Chase offers 3 checking accounts with no minimum opening deposit and up to $200 in sign-up bonuses

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  • Chase offers three checking accounts: Chase Total Checking® (Member FDIC), Chase Premier Plus Checking℠ (Member FDIC), and Chase Sapphire℠ Checking (Member FDIC).
  • All three Chase checking accounts require no opening deposit and charge $34 for overdrawing from your account.
  • Your choice between the three may depend on monthly fees, out-of-network ATM fees, APY, or sign-up bonuses.
  • Chase Sapphire℠ Checking doesn't charge out-of-network ATM fees worldwide, and it offers unlimited ATM fee reimbursements.
  • See Business Insider's picks for the best checking accounts »

Chase offers three checking accounts: Chase Total Checking®, Chase Premier Plus Checking℠, and Chase Sapphire℠ Checking. All three offer access to nearly 4,900 branches and 16,000 ATMs.

Chase doesn't require an initial deposit to open any checking account. The bank does charge monthly fees, but fees are waived if you meet certain qualifications.

 Chase Total Checking®Chase Premier Plus Checking℠Chase Sapphire℠ Checking
Monthly fees$12$25$25
How to waive monthly fees
  • $500 in monthly direct deposits, or
  • $1,500 daily balance, or
  • Average $5,000 daily balance in combination of Chase accounts
  • Average $15,000 daily balance in combination of Chase accounts
  • Link Chase mortgage automatic payments to account
Average $75,000 daily balance in combination of Chase accounts
Minimum opening deposit$0$0$0
Overdraft fees$34, up to 3/day*$34, up to 3/day*$34, up to 3/day*
ATM fees$2.50 for out-of-network ATMNo charge for first 4 out-of-network ATM transactions per month, then $2.50None worldwide, unlimited ATM fee reimbursements
Sign-up bonus$200 when you open a new account and set up direct deposit (expires 01/20/2021)NoneNone

*If you also have a Chase savings account, you can enroll in Overdraft Protection, which transfers money from your savings to checking account to keep you from overdrawing and paying a fee.

Should you use a Chase checking account?

You may like a Chase checking account if you:You probably shouldn't open a Chase checking account if you:
  • Are looking for a sign-up bonus (applicable to Chase Total Checking®)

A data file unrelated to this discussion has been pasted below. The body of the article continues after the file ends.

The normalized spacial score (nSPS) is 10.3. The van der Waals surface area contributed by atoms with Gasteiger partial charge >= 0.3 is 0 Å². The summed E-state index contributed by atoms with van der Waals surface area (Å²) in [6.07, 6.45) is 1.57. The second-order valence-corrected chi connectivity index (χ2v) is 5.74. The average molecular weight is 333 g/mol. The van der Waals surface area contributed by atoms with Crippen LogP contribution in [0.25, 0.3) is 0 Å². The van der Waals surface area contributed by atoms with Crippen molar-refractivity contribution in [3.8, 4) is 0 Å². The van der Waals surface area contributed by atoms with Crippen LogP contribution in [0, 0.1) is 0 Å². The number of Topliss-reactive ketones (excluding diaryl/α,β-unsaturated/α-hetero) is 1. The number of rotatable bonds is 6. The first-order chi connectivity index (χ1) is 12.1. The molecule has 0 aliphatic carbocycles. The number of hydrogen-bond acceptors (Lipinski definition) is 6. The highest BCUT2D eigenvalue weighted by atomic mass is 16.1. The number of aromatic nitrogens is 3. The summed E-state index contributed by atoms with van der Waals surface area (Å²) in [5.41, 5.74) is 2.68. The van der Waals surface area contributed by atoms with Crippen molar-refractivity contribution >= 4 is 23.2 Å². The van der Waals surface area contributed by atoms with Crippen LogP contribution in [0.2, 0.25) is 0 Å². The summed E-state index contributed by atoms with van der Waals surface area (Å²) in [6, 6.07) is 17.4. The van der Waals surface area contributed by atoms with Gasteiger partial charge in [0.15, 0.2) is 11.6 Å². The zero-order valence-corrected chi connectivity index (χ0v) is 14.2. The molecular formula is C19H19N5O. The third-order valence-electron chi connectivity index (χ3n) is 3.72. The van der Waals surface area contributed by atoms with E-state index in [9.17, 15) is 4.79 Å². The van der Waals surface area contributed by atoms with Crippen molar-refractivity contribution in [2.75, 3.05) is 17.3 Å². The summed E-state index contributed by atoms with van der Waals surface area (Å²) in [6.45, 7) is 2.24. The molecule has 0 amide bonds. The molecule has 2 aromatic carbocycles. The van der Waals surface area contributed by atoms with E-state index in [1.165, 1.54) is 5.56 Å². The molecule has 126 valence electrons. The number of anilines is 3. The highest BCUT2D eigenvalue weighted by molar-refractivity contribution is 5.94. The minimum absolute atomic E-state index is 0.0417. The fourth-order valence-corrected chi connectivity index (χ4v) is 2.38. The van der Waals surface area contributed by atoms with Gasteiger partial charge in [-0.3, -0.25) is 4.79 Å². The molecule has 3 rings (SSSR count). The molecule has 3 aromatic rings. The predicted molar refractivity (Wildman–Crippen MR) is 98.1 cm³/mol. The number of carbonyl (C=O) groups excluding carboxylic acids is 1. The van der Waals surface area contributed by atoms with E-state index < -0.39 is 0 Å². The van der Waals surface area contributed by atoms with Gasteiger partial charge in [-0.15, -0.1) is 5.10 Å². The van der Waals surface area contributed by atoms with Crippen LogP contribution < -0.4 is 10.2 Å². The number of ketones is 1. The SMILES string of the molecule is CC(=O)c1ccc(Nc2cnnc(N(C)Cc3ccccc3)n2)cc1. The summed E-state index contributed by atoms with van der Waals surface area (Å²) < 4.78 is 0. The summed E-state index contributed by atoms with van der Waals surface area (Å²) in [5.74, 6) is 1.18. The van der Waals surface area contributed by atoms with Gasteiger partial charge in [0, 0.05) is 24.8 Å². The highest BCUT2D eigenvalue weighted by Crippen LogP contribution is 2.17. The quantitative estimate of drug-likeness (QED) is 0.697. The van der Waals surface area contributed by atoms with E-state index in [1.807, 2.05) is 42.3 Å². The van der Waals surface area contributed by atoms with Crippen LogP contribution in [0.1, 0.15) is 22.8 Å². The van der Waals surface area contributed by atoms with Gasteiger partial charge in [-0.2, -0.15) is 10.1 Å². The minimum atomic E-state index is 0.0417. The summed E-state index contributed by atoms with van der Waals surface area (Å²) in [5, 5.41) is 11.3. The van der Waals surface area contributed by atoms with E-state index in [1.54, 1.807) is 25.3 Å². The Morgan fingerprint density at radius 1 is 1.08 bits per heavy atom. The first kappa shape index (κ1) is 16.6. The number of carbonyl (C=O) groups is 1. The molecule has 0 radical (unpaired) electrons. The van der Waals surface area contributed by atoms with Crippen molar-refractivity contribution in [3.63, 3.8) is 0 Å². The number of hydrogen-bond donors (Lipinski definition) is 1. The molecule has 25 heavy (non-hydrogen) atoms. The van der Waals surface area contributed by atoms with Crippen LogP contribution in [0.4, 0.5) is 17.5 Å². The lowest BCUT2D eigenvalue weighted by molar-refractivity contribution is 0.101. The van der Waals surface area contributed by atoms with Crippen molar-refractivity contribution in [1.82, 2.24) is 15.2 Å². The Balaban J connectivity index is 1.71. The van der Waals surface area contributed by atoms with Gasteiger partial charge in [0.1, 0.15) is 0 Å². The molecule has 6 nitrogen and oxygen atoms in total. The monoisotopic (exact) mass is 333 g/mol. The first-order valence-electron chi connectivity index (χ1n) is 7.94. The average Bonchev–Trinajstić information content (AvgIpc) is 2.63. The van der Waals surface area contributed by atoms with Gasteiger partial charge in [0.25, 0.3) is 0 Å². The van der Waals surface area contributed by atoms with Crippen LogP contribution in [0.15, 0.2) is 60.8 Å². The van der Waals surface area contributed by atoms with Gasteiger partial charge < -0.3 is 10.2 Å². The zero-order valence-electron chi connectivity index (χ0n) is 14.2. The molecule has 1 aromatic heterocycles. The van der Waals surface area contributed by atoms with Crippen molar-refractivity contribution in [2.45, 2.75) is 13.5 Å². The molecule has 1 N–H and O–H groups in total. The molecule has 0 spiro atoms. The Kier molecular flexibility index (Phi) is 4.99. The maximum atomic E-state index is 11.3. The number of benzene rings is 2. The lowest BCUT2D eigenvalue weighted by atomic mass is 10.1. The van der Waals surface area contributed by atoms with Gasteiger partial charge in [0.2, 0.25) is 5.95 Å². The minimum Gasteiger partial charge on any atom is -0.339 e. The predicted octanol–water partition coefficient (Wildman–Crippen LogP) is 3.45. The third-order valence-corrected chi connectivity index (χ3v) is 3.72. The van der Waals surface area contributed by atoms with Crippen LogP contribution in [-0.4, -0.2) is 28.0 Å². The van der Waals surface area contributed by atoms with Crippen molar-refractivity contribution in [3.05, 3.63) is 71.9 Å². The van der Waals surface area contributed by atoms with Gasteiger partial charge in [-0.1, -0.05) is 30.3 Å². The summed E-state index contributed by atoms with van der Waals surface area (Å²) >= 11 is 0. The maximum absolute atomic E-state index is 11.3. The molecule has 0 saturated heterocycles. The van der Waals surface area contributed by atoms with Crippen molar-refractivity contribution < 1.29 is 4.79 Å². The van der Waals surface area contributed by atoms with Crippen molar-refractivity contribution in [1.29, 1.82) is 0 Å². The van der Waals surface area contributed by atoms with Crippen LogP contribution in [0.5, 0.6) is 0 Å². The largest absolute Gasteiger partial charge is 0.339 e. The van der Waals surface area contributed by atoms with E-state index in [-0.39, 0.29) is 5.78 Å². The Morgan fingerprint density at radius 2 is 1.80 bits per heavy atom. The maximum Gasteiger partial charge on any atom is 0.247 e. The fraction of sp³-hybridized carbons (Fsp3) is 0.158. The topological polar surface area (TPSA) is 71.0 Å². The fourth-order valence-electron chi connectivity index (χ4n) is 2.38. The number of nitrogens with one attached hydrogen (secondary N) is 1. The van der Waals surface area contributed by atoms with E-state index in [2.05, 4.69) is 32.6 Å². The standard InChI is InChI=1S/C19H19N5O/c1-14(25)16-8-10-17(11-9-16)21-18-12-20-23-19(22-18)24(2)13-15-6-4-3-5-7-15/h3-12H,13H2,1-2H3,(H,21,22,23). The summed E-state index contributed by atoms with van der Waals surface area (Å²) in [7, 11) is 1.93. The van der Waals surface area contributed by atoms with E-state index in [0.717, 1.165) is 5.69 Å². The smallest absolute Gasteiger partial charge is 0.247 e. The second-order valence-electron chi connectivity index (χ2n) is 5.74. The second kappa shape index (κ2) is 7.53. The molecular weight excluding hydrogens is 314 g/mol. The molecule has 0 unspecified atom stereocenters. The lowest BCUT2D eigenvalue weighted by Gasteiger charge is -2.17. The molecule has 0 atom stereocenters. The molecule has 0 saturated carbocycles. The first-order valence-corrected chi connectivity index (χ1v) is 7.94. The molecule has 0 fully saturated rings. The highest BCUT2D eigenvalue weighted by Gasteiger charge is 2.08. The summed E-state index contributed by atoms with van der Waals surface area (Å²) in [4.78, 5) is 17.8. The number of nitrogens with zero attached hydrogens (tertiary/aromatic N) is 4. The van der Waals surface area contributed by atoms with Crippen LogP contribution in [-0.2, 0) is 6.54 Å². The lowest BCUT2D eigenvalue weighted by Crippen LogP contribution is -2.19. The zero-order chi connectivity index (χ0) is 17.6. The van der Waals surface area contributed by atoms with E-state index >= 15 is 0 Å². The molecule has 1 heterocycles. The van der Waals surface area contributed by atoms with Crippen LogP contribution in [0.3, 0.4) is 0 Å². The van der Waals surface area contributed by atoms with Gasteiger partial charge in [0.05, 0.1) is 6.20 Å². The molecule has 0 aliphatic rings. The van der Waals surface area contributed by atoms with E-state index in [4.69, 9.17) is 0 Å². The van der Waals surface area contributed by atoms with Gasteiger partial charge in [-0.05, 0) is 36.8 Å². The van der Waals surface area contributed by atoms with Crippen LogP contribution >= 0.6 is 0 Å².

• Don't have much money for an opening deposit
  • Have easy access to the Chase ATM network
  • Can meet the requirements to avoid monthly fees
  • Travel abroad regularly (applicable to Chase Sapphire℠ Checking)
  • Want to earn a high APY on your checking balance
  • Tend to overdraw regularly
  • Will frequently use out-of-network ATMs (applicable to Chase Total Checking® and Chase Premier Plus Checking℠)
  • Can't meet the requirements to avoid monthly fees

The bottom line: Chase is a good option if you want a brick-and-mortar bank with a large branch and ATM network.

Chase Total Checking® review

Chase Total Checking®

Chase Chase Total Checking®Chase Chase Premier Plus Checking℠Chase Chase Sapphire℠ CheckingChase

Wells Fargo
Bank of America

Monthly fees

$12 to $25

Monthly fees

$10 to $30

Monthly fees

$4.95 to $25

Minimum opening deposits


Minimum opening deposits


Minimum opening deposits

$25 to $100

Sign-up bonuses

Up to $200

Sign-up bonuses


Sign-up bonuses

Up to $100

Open an accountOpen an accountOpen an account

Chase checking vs. Wells Fargo checking

Like Chase, Wells Fargo offers three tiers of checking accounts. Chase and Wells Fargo pay similar rates, charge roughly the same amount for overdraft fees, and have comparable rules regarding out-of-network ATM fees.

You'll like Chase if you want to earn a sign-up bonus. You can earn up to $200 with Chase, but Wells Fargo doesn't offer any sign-up bonuses right now.

Your choice between Chase and Wells Fargo will likely come down to which tier of checking account you want to open. For example, Chase's middle-tier checking account (Chase Premier Plus Checking℠) allows four free out-of-network ATM transactions per month, while Wells Fargo's middle checking account (Preferred) only allows one per month. Wells Fargo's most basic checking account's monthly fee is lower than Chase's, but its most advanced checking account's fee is higher than Chase's.

Chase checking vs. Bank of America checking

Just like Chase, Bank of America offers three levels of checking accounts. Your preference between Chase and Bank of America may depend on which level of checking account you want to open. For example, Chase's most basic checking account (Chase Total Checking®) charges a $12 monthly fee, but Bank of America's most basic account (Advantage SafeBalance) only charges a $4.95 fee.

Chase doesn't require an opening deposit, but Bank of America requires between $25 and $100 upfront, depending on the checking account. Chase also provides more opportunities to waive ATM fees than Bank of America does, depending on which account you open.

American Express American Express® High Yield Savings AccountChase Chase Savings℠ CIT CIT Bank Savings Builder High Yield Savings AccountHSBC HSBC Premier Checking Account ($600)

Get the latest Bank of America stock price here.

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